*MathStar
A smarter way to work with Numbers*

Document Version 1.0

©1994-1997, Sine of the Times. All rights reserved.

Welcome to **MathStar: a smarter way to work with numbers.**

The Newton is an *amazing* technology. MathStar uses and extends the power of your Newton.
It easily defines a new standard for calculators through a remarkable
interface, strong functionality, and superior expandibilility.
MathStar is stacked with innovative features that will help you
work better, faster, and easier.

Welcome to the *Strength of Numbers*.

** MathStar's** most innovative abilties are to help you work with, and organize
your calculations & results.

- all
**calculations and results are***saved* - calculations and results can be
**organized into***work sheets* of*combinations***several types of calculations**and**results**are permitted- calculations and results can be assigned
*names* - many calculations and results record the source of their answers
- you can
any calculation or result*duplicate, or delete*

MathStar allows you to organize your mathematics by ** work sheets**. Imagine separate sheets of paper, on which you perform various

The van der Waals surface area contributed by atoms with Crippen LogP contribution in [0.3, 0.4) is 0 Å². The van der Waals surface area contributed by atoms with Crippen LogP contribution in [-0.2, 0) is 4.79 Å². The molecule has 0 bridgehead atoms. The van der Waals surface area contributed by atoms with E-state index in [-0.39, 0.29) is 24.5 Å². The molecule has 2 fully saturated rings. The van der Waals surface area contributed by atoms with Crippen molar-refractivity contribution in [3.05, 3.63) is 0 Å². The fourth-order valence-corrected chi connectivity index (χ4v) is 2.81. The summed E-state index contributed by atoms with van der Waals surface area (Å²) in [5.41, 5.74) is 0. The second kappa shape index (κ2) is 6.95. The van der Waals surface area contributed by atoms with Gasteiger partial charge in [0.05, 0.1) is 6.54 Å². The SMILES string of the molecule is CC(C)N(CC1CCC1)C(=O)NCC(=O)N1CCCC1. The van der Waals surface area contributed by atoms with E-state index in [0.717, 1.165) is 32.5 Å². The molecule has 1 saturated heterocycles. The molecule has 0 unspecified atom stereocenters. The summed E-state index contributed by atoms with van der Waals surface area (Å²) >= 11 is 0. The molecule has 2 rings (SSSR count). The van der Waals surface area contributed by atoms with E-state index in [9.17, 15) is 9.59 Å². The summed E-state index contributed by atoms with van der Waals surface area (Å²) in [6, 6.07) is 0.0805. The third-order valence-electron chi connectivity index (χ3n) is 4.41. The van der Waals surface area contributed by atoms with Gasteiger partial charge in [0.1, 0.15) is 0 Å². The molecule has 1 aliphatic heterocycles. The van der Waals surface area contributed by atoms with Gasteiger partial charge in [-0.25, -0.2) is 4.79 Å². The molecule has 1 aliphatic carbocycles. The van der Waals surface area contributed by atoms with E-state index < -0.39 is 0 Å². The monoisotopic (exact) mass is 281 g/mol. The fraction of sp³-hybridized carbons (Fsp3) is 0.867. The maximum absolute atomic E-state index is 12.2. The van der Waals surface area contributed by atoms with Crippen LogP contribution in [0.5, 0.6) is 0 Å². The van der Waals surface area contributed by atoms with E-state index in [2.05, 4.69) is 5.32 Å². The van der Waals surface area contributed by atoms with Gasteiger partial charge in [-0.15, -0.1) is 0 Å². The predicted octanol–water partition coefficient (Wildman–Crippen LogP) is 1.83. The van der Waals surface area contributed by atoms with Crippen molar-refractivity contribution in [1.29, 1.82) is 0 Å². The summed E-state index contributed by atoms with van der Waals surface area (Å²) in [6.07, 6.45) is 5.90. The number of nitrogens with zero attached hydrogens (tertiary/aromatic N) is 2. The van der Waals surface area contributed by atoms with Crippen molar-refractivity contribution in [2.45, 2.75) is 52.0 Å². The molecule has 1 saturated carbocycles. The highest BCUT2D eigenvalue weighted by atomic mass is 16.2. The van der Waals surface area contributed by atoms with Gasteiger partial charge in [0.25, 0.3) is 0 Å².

kinds of computations. You may have a sheet for doing general
calculations, another for your physics class, one for tracking
your bills, and one for keeping important results.

Work sheets in MathStar work the same way. They allow you to organize* groups* of calculations & results. A work sheet can contain any number
& combination of equations, solutions, graphs, models, arrays,
tools, and more, in the **same** sheet, and in the order you have created them.

You can move up and down through the calculations in work sheets, by simply using the Newton up and down arrow scroll-keys.

In addition, you can create new work sheets, delete them, or rename them, using the action button at the lower right of the screen.